A new finding by NASA’s Curiosity rover has strengthened the theory that some form of life existed on Mars billions of years ago. The rover has measured an astounding 10-fold spike in methane gas, an organic matter which could indicate the presence of life on the red planet. Since its landing in 2012, the rover has confirmed for the first time the definite finding of organic compounds in the surface materials of Mars. The probe found these compounds by studying rock samples from the Gale Crater.

NASA's Curiosity Rover Finds Organic Matter On Mars

 

NASA scientist says Gale Crater could have supported life

NASA scientists published findings of the study in the journal Science. Findings suggest that Mars is an active planet that may once have an environment suitable for life. Danny Glavin of NASA’s Goddard Space Flight Center told ABC News that all the findings support the case that the Gale Crater could have supported life. Last week, the probe found signs of ancient water bodies such as lakes and rivers on the red planet.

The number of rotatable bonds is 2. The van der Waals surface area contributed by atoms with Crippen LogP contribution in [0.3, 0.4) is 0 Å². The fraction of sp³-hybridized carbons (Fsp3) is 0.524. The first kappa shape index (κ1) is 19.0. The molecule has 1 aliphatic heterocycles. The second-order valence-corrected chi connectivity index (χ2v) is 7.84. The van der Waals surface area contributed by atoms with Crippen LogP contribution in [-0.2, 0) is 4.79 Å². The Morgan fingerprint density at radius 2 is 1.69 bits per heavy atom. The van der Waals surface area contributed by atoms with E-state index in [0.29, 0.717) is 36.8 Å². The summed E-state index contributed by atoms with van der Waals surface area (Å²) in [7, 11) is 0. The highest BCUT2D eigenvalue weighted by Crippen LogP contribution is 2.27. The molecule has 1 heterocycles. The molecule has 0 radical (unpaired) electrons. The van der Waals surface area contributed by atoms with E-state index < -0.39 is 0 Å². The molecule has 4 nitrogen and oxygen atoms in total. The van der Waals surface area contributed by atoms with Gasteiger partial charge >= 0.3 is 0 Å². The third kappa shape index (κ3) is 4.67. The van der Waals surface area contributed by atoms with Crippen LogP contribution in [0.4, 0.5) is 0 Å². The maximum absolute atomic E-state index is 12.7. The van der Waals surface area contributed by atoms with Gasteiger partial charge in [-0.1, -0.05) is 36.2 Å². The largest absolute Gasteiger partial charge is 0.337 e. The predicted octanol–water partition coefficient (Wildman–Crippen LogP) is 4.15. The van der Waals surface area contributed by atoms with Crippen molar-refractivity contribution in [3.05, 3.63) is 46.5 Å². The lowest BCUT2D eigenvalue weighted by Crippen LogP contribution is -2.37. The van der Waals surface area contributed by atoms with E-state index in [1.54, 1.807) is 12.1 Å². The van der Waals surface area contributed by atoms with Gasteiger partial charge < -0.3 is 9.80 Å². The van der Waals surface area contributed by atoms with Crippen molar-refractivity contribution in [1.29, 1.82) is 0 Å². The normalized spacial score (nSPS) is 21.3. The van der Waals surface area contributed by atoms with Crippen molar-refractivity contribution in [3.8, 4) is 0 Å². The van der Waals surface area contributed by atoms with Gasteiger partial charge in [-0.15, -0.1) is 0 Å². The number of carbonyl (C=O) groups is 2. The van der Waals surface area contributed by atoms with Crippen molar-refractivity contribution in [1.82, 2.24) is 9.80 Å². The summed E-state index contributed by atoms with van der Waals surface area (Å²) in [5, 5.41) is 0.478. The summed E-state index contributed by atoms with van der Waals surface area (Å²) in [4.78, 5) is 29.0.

NASA’s Mars explorer has analyzed methane levels a dozen times since its landing. It reported that the methane levels spiked from 0.7 parts per billion in Nov. 2013 to 7 parts per billion. And this level persisted for about 60 days, clearly suggesting that Mars is still active today. NASA has not confirmed the source of the methane, but there have been a few theories.

What causes the spike in methane gas?

The 10-fold spike in methane is important to NASA because the gas doesn’t exist for long. The space agency says that chemical reactions and sunlight in the Martian atmosphere would break it up in a few hundred years. So, the gas must have been created recently. It could have been produced by microbes called methanogens, which produce methane as a waste product.

NASA Methane

Or it might have been formed during a geological process called serpentinization, which requires liquid water as well as heat. Even if it was formed by geological processes, scientists will have a clue where to look for signs of life. Other potential reasons for the spike in methane could be contact with comets and meteorites. Glavin said that Mars is not a dead planet.